, Ptol. 4.3.41
; Plin. Nat. 5.4. s. 5
; Solin. 37
; Itin. Anton.; Peut. Tab.; Σαβαραθά
, Procop. de Aed
. 6.4; Σαβράθα
. § § 99, 100), a Phoenician town (Sil. Ital. 3.256
) on the coast of N. Africa between the Syrtes.
The name, which is Phoenician and occurs on coins (Movers, Die Phöniz.
vol. ii. p. 491), received the Graecised form ABROTONUM; for although Pliny (l.c.
) distinguishes the two towns they are undoubtedly the same places.
It became afterwards a Roman colonia, and was the birthplace of Flavia Domitilla, the first wife of Vespasian, and mother of Titus and Domitian. (Sueton. Vespas.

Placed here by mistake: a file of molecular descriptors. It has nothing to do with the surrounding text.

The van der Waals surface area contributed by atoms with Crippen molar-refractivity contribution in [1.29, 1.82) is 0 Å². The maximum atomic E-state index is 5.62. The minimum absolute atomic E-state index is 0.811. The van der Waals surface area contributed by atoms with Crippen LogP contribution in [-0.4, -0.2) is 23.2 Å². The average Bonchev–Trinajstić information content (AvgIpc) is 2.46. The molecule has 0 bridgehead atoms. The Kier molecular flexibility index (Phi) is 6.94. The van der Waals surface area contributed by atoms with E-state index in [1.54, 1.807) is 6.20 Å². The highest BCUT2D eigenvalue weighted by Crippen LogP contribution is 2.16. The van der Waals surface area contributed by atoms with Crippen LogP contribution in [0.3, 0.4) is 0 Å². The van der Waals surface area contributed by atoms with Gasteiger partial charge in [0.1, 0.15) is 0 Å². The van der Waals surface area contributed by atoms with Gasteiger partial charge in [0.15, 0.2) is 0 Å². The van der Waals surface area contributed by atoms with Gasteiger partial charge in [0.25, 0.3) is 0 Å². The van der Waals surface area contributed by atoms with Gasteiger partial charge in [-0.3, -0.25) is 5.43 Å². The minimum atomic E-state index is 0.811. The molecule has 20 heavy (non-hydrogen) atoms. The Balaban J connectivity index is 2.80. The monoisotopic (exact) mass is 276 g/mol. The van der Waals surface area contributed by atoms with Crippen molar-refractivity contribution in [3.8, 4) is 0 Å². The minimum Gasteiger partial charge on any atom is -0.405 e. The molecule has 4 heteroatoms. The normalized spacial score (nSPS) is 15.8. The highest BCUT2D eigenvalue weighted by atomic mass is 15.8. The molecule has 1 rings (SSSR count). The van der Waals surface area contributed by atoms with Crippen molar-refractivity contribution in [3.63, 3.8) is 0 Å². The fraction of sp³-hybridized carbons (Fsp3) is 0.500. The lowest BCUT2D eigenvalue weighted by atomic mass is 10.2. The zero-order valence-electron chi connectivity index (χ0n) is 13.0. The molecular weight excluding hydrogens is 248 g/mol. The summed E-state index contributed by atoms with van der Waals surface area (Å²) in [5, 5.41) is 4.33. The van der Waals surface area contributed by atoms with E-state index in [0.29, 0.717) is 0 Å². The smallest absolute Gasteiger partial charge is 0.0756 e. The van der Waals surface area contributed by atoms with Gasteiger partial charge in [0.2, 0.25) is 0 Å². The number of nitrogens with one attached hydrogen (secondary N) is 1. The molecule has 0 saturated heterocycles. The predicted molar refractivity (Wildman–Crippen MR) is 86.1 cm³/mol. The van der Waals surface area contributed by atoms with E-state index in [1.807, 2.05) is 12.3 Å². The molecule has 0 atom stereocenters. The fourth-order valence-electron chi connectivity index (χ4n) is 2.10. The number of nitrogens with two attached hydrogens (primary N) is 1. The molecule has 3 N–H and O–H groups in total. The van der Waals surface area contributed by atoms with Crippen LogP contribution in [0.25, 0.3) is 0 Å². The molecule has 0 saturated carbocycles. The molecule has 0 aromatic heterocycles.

3). Justinian fortified it (Procop. l.c.
), and it remained during the middle ages one of the most frequented markets upon this coast, to which the natives of central Africa brought their grain (comp. Ibn Abd-el-Hakem, Journal Asiatique,
1844, vol. ii. p. 358). Barth (Wanderungen,
p. 277) has given an account of the extensive ruins of Sabrata, which he found to the W. of Tripoli,
at Tripoli Vecchio,
lat. 32° 49′, long. 12° 26′. (Smyth, Mediterranean,